As this site has an interest in the Alan Lewrie novels by Dewey Lambdin, I’m going to take a moment to profile the historical character who becomes Lewrie’s patron and the source of his “interest” which leads to his continuous employment as naval officer and subsequent advancement, Admiral Sir Samuel Hood.
Hood was the son of an Anglican churchman and entered the Royal Navy in 1741 at the rather advanced age of 17. He didn’t have the meteoric rise in ranks that marked other famous admirals. He spent the obligatory 6 years at sea before receiving his promotion to lieutenant at a time when it was common for children’s names to be entered on the books of a man-o-war while still toddlers in order to ensure they could be promoted to lieutenant as soon as they reached age 20. He received his first command 8 years later and was made post captain in 1757 at age 33.
He enters our picture in 1781 when he commanded a squadron under Admiral Thomas Graves at the Battle of the Capes. Graves was probably one of most significant mediocrities produced by the Royal Navy and his inept handling of his fleet led to he defeat of the British fleet and the surrender of Lord Cornwallis at Yorktown:
At 3:45 P.M., with the two fleets on nearly parallel courses a mile or two apart, Graves hoisted the signal “line ahead,” meaning that his ships were to remain in single file, bow to stern, as they approached the enemy. As the forward end, or “van,” of the British line approached the French at a slight angle, forming a “V,” Graves signaled for his fleet to “bear down and engage,” meaning that each ship was to engage its opposite in battle. However, Graves continued to fly the signal for “line ahead.” Hood, knowing that the requirement to follow the “line ahead” signal superceded all other signals, remained doggedly in line in the rear, positioned too far back to be actively engaged. For nearly an hour and a half, only the van of the British fleet engaged de Grasse’s ships. Finally, at 5:20 P.M., Graves lowered all signals and hoisted the sign for “close action.” Hood’s squadron joined the fight. However, by this time, three British ships had been disabled.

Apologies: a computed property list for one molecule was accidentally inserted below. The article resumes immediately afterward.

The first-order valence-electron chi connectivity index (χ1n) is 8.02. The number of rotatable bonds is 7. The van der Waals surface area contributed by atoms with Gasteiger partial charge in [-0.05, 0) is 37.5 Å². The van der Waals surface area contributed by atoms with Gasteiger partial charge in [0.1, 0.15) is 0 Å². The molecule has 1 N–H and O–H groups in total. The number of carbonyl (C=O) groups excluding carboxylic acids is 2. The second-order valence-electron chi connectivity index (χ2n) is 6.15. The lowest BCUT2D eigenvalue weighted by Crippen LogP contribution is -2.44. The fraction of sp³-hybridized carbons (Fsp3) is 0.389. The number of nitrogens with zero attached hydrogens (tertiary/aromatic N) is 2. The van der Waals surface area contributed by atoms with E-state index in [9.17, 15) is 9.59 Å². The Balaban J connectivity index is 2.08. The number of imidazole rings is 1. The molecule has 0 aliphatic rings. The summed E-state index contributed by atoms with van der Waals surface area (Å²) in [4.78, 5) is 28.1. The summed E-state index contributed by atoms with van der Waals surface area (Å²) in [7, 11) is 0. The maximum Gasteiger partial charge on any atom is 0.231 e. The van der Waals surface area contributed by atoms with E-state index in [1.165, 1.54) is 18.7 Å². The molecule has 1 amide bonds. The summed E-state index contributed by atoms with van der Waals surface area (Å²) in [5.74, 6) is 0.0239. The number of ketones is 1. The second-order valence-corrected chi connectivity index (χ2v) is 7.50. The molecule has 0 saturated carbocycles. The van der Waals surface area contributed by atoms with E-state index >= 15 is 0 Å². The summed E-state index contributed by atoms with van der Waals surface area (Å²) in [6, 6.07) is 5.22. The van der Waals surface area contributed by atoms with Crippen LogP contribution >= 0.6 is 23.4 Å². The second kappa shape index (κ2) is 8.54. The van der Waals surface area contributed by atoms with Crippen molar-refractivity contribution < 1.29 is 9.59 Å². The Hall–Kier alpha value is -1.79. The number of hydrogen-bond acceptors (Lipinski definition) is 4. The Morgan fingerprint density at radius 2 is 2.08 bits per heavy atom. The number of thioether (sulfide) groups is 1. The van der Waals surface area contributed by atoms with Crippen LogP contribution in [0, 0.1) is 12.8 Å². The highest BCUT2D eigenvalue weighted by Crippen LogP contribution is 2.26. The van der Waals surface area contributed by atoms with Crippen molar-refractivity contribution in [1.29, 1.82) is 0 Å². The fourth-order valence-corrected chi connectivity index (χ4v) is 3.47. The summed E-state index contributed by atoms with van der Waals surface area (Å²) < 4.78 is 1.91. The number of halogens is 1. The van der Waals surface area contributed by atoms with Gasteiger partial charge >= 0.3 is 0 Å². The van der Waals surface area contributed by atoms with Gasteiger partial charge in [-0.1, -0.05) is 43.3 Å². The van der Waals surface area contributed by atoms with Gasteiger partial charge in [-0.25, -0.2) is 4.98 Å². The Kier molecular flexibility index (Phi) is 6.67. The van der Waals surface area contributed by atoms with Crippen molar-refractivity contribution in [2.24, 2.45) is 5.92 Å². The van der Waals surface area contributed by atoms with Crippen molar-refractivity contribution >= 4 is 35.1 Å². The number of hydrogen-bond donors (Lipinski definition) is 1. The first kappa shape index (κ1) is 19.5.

As the afternoon wore on, de Grasse ordered his ships to break contact and bear away. The battle ended by 6:30 P.M., as daylight failed.
This remains a source of controversy among naval historians and causes our hero, Alan Lewrie, to brand Hood a poltroon for not joining the melee. In The French Admiral, Hood expresses his admiration for Lewrie and appears again in The King’s Privateer as his patron.